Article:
Visions of the Fantastic: Selected Essays from the Fifteenth International Conference on the Fantastic in the Arts

By Allienne R. Becker | Go to book overview

13
We Almost Ate from the Tree of Life: Fantasy and Horror in Ancient Near Eastern Religious Texts

Susan Kray

If we strip away the interpretations of Christianity and the quite different ones of Rabbinic Judaism, we find surprising fantasy and horror themes in the Hebrew Bible and in the cognate literatures of the ancient Near East. These themes are mixed in together with laws and promises, stories, poetry, and advice to the young.

Many feminist theologians and other feminist authors aspire to construct a liberating Christianity or neopaganism by separating themselves from a Jewish tradition they formulate as the bleakest, meanest patriarchy. To make their point, they conflate legal texts of the Bible with narrative, as though laws on the books were the same as sociological accounts of real, daily life, and generalize wildly from isolated incidents or, in some cases, from conjectured etymologies. In this, they follow such patriarchal scholars as Roland de Vaux.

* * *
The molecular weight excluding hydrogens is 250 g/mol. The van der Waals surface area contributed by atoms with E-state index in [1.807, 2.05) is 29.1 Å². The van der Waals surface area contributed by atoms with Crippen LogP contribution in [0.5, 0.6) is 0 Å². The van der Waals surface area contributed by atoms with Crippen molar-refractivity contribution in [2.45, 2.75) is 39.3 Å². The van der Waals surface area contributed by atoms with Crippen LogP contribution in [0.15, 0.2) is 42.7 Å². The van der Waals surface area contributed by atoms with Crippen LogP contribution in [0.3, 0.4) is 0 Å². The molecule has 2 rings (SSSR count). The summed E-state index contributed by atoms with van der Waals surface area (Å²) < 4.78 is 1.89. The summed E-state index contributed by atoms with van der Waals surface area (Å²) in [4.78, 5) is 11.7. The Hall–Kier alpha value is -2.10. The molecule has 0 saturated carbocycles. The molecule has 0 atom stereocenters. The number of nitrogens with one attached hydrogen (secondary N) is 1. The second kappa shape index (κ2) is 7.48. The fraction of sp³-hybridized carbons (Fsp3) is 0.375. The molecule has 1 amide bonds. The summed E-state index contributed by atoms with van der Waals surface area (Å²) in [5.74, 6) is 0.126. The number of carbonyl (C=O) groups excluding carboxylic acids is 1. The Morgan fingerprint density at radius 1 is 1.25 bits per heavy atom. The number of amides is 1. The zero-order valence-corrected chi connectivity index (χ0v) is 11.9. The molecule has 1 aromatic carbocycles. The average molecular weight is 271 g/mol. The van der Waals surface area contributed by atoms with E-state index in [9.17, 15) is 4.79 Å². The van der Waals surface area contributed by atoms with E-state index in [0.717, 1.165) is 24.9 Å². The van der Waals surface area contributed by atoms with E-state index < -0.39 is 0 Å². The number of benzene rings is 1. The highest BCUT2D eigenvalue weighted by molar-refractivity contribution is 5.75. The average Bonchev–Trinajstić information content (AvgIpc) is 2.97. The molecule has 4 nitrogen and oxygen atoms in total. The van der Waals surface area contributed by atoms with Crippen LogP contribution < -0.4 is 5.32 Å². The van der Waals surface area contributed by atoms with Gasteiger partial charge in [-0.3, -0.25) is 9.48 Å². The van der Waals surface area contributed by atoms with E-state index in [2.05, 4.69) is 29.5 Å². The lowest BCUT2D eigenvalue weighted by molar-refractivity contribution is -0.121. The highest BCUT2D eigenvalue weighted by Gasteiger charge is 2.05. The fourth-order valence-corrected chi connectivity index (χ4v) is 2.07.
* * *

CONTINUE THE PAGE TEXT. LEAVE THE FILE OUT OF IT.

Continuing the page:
Hence, Phyllis Trible claims that biblical laws prove that "Hebrew females" lived in terror. Sally McFague accounts for Paul's misogyny by pointing out that, after all, he was a Jew. Historian Gerda Lerner thinks that "the few women mentioned" in the Hebrew Bible "are in subservient roles," though she offers no enumeration.

However, Lerner herself points out ten years earlier ( 1976) that when men write legal, medical, or other normative texts, they often do not describe real women's real lives, but men's fantasies about norms for ideal women. These ideal women may be imagined living in an ideal state. 1 "Ideal women" commonly turn out to be quiet, supportive, self-effacing, and so on. An alternative set of men's fantasies produces images of women as sick, deviant, or easily misled, needing men to straighten them out. Men, Lerner says, write such texts in reaction, when real-life women become more free and active in society. Michelle Rosaldo points out that we must see women as active social agents. Both Lerner and Rosaldo caution against interpreting women as mere victims.

And just as scholars have long separated normative from narrative (that is, Halakhah, law, from Agada, narrative) in studying Talmud, so we must do with respect

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